This deal has been off-again, on-again for months, for more reasons than you can imagine. The biggest roadblock seems to be that GM didn’t trust the Russians: one, because the country’s largest bank, Sherbank, was providing backing; and, two, because it “had been reluctant to share technologies—particularly those of the Chevrolet Volt’s Opel twin, the Ampera—with the Russians.” We hear that technology safeguards will be part of the agreement.
Some of the history is reported out here, and we told our version of it here. It has been a story of backroom corporate dealing and misdealing, governmental maneuvering, even geopolitics. Anyway, GM will now keep 35 percent of Opel, Magna will get 55 percent, and Opel employees 10 percent.
You’ll be glad to hear that Prime Minister Vladimir Putin approved. He told journalists he hoped it would lead to true integration of Russia into the European economy. By the time you read this, the deal should be done. And these GM guys aren’t going to leave German Chancellor Angela Merkel waiting at the altar again. Jobs for about 25,000 workers are at stake, plus German interim financing and prestige.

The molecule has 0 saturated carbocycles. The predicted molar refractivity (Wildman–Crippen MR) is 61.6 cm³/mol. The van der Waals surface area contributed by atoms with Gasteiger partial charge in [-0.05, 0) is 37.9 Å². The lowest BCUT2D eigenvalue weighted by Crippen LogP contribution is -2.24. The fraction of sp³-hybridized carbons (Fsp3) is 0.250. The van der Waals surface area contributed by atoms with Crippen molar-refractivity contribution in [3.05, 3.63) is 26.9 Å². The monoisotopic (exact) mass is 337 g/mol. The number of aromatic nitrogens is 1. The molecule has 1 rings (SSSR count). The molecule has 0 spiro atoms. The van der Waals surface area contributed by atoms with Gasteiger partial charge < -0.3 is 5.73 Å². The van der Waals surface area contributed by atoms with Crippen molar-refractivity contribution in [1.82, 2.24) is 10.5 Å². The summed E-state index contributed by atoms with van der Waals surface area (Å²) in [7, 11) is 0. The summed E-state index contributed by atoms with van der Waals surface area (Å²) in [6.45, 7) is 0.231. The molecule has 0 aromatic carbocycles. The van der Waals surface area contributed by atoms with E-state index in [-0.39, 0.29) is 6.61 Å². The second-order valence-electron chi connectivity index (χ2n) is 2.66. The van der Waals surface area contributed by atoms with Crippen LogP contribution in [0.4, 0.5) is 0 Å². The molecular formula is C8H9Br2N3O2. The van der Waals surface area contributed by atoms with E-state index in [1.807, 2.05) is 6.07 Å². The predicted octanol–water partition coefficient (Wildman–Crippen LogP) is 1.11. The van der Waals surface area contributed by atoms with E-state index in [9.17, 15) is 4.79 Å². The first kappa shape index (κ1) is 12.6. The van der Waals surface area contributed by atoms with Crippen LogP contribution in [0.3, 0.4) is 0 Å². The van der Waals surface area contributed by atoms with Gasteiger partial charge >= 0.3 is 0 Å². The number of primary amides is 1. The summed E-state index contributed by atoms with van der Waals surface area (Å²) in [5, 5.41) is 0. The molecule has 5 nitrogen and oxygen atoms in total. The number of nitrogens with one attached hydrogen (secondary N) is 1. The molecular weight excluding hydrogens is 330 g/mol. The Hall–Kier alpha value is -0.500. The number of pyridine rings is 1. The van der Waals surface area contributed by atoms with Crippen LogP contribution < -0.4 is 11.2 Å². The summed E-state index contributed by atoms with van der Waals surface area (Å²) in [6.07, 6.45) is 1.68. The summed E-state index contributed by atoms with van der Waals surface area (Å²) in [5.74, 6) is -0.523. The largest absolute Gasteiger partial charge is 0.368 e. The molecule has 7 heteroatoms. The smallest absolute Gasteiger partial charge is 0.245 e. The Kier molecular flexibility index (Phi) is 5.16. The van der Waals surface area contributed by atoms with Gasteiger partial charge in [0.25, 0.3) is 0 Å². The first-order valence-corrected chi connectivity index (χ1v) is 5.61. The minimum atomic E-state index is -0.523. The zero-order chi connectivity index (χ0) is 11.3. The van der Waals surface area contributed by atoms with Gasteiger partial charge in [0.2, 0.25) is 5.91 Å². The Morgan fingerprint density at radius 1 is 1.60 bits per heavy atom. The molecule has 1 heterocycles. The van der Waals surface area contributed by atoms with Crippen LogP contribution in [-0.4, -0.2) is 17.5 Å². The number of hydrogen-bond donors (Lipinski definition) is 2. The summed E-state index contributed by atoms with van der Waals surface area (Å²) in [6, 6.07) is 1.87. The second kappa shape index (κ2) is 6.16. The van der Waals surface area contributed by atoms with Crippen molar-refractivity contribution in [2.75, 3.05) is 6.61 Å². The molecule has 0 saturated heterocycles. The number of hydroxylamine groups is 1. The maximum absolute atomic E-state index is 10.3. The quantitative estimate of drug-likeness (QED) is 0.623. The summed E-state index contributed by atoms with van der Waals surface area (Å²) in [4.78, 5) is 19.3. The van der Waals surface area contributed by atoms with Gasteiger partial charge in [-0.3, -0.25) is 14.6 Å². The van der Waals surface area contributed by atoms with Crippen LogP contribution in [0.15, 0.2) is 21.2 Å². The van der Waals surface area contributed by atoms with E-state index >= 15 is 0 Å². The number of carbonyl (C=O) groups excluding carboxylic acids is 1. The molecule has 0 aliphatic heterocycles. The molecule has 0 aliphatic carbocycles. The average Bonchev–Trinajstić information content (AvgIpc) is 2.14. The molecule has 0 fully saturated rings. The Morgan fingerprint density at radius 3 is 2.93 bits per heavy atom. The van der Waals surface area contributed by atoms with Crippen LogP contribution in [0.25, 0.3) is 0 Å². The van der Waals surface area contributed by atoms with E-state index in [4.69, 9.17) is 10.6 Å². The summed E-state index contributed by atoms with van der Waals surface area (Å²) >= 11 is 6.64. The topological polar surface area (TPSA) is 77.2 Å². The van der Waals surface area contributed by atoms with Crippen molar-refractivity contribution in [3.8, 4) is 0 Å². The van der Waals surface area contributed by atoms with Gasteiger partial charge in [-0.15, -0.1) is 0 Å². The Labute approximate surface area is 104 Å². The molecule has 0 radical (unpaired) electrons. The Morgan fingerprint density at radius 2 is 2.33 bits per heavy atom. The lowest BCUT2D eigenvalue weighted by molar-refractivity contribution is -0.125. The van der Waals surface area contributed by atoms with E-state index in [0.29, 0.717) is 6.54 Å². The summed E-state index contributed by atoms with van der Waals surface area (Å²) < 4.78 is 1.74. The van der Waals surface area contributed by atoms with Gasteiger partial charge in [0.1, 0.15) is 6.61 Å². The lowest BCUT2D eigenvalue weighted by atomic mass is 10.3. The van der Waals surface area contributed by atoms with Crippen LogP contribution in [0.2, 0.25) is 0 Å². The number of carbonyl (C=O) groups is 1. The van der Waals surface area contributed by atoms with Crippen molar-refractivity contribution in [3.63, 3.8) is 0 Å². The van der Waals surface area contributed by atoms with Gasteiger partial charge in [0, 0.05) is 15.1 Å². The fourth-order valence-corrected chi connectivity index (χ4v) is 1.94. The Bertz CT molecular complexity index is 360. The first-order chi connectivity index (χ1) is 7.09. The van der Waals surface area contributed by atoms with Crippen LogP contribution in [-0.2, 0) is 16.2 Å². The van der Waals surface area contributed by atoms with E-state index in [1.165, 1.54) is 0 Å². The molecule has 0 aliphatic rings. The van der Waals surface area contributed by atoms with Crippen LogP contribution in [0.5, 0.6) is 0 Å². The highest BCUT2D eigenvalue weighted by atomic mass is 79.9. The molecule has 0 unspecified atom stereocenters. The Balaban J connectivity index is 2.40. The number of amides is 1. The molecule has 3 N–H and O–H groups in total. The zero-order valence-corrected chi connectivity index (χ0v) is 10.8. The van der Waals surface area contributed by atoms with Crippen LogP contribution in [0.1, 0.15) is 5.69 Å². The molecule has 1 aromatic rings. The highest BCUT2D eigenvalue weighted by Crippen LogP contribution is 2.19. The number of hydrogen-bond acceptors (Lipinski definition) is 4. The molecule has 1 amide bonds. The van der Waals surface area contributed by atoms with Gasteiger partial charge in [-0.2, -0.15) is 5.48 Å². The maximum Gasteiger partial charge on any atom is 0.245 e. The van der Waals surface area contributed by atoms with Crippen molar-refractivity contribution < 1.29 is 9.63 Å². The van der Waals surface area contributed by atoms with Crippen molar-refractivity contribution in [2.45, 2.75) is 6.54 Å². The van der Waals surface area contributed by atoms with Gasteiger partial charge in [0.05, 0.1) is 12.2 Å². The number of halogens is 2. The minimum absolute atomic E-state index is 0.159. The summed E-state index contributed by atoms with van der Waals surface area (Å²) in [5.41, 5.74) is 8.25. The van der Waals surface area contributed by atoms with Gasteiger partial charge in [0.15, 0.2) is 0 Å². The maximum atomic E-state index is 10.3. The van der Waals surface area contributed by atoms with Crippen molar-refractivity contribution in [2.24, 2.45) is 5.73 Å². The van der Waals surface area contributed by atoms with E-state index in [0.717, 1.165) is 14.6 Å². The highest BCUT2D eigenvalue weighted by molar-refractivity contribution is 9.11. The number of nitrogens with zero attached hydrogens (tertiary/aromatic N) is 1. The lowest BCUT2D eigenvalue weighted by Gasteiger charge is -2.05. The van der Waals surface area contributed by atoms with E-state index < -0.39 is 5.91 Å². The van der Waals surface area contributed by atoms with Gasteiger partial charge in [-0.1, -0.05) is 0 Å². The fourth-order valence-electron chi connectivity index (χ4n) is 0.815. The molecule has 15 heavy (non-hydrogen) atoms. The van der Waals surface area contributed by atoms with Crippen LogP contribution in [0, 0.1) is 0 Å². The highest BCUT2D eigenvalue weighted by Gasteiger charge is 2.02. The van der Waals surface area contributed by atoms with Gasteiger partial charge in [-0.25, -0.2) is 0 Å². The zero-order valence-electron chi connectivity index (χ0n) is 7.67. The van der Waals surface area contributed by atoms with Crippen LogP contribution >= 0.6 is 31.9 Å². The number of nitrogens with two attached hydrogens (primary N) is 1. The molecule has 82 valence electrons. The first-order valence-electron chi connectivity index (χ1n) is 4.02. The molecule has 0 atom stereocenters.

GM has owned Opel for 80-odd years and what it finally came to, I think, was pressure from the German labor leaders. Workers in August rescinded an agreement to forego vacation bonuses and demanded the company pay the €70-million balance owing as a “warning shot.” So said Automotive News Europe, adding that the workers “could ultimately decide to demand the 4.2 percent industry wage hike from last year’s collective bargaining agreement that they intended to waive for five years.” Which would not be small change.
So, who knows what finally brought the GM board to agree? If you’ve followed the Opel story, give us your thought on why they caved. Or did they?